It was round two. I was up for a fundraising and grant writing position.
Interviewer (CEO of the organization): “You’re face to face with a potential donor. How would you explain to them that we’re the best charity in the world and they have to donate to us?”
Me: “You’re not. You’re not better than a charity helping kids with cancer. The local food bank is an extremely worthwhile charity. You’re not better than a hospital.
But the specific services and programs you offer related to your niche mission area? You’re doing it the best for the people you serve.”
This was a make or break question in the interview process. I knew my answer might rub the CEO the wrong way. After all, every organization feels they’re the greatest and most worthwhile charity out there.
But I’m not gonna lie. I’m gonna tell my truth and that’s what I did.
I got the job.
Who are you?
When you present your nonprofit to any audience, you’re not only telling them what you do and how supporters partner with you to impact people in their community.
You need to prove competency of the issue central to your mission.
You provide after school programs? Share that your staff members are trained teachers, child psychologists, therapists and more. Use data to show how the kids you work with are doing better at school. Math scores are up, their reading comprehension is soaring.
As a potential donor, I need to have confidence that your team, your approach, your programs will solve the problem at hand. I want to be sure that YOU have the tools to make the situation better.
You can do that with your website, storytelling, media hits, social media, video, email, direct mail and all the other marketing platforms and tactics at your disposal.
This is critical to your fundraising. If supporters don’t have faith in your ability to carry out your mission, they’re going to look elsewhere.
Showcase your EEAT
It’s important for your organization to showcase it’s EEAT- expertise, experience authoritativeness and trustworthiness.
You might think your nonprofit is singular and unique. No one out there is doing what we do, you tell supporters.
That’s how you view it. What about donors?
Every organization out there has competition. Even if you don’t think so, that’s less important than what supporters see when they compare organizations.
They hold the purse strings. If they have a choice of similar (in their eyes) charities to give to, you have to make sure to set yourself apart.
How? Demonstrate field expertise. Show life altering impact. Make it clear you can deliver on what your mission promises.
None of this is to say that it needs to be cutthroat competitive like in the for-profit world. If someone gives elsewhere, your attitude should be: GREAT! Charity was given, people will be helped and that’s what ultimately matters.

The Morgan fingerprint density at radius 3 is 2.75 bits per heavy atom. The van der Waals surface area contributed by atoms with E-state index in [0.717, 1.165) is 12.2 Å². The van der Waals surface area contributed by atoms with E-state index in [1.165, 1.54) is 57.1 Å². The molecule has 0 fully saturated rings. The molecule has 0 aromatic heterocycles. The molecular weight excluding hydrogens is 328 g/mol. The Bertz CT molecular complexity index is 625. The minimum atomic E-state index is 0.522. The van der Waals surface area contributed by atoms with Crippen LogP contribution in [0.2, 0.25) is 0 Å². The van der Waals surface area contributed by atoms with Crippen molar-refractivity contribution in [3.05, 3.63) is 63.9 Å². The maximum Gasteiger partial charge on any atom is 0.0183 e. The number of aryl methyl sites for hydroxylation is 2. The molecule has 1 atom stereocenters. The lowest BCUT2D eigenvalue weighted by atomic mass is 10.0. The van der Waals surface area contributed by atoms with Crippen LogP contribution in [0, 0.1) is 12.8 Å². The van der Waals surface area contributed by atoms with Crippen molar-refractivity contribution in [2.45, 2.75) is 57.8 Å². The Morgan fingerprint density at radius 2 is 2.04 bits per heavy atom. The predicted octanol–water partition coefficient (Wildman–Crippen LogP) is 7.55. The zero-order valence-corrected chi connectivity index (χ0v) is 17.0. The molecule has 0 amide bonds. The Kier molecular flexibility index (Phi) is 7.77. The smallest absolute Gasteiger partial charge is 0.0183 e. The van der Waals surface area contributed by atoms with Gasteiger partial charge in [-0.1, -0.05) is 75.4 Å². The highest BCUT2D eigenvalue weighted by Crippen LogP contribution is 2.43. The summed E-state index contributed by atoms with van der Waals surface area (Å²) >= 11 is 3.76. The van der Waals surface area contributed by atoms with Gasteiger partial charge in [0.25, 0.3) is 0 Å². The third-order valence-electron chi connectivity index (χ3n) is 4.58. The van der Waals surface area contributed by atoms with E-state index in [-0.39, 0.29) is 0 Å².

But if you’re losing supporters because they’re not convinced you can solve the issue at hand, you need to alter how you’re sharing your story.
Can I trust you?
This stat just screams alarm bells:
56% of Americans say they trust nonprofits.
Look at that number again. 44% do NOT trust nonprofits. That’s almost half!!!
Why is that significant? Couple that with the abysmal donor retention rate average of 45% (with first-time donor retention being a dreadful 20%) and you begin to understand the problem.
One of the main reasons your organization is hemorrhaging donors could be because they don’t trust you. They don’t believe you can accomplish your stated goals. They lack faith in your capabilities to solve the problem.
Acquisition costs 5-10 times MORE than retention. You’re working hard to bring on new donors- costing you more in time, effort and money- and then you’re not keeping them!
This is one of the big reasons why you must showcase your EEAT. Demonstrate your authoritativeness and expertise. It’ll go a long way to proving your trustworthiness.
Example: When I say The Mayo Clinic, what comes to mind?
Health experts. One of the best in the world.
That’s not by accident. They do an EXCELLENT job showcasing their EEAT.
They publish content- both free and paid- to help people deal with health issues and solve medical problems. The authors are top specialists in their field. The content is top notch.
You read their materials and you have faith in their ability to solve problem X. You understand they are an authority in their field and you can be sure they can fulfill their mission.
Demonstrate your nonprofit’s EEAT
You don’t need to be a big nonprofit to showcase your EEAT.
If you’re a small pet shelter that allows people to adopt pets, consider doing this:
Share an ebook/manual with owners that explains how to care for their new pet. It could include health related matters, food, exercise and more.
This is part of how you show expertise: You share your knowledge and experience in caring for pets. Doing do helps people feel that they can trust your nonprofit.
And that will lead to more donations from more people over a longer period of time.
Working on your annual report? Ditch the norm of 15 letters from C-level staff and nineteen pages, single spaced, listing every donor from the last decade.
Introduce your talented and experienced staff. Provide data about the impact your supporters are having in the community. Share stories which showcase how partnering with your organization means fulfilling goals and achieving your stated mission.
When people have faith in your team, programs and capabilities…
When they know you’re an expert and a specific subject matter authority…
They will become your most steadfast and trusted supporters.
Showcase your EEAT as often as you can. It will help you go from survival to thrival.
Looking to boost your donor retention rate? Searching for ways to use content, email, website and more to showcase your EEAT? Check out my fundraising and marketing services dedicated to helping your nonprofit grow and thrive.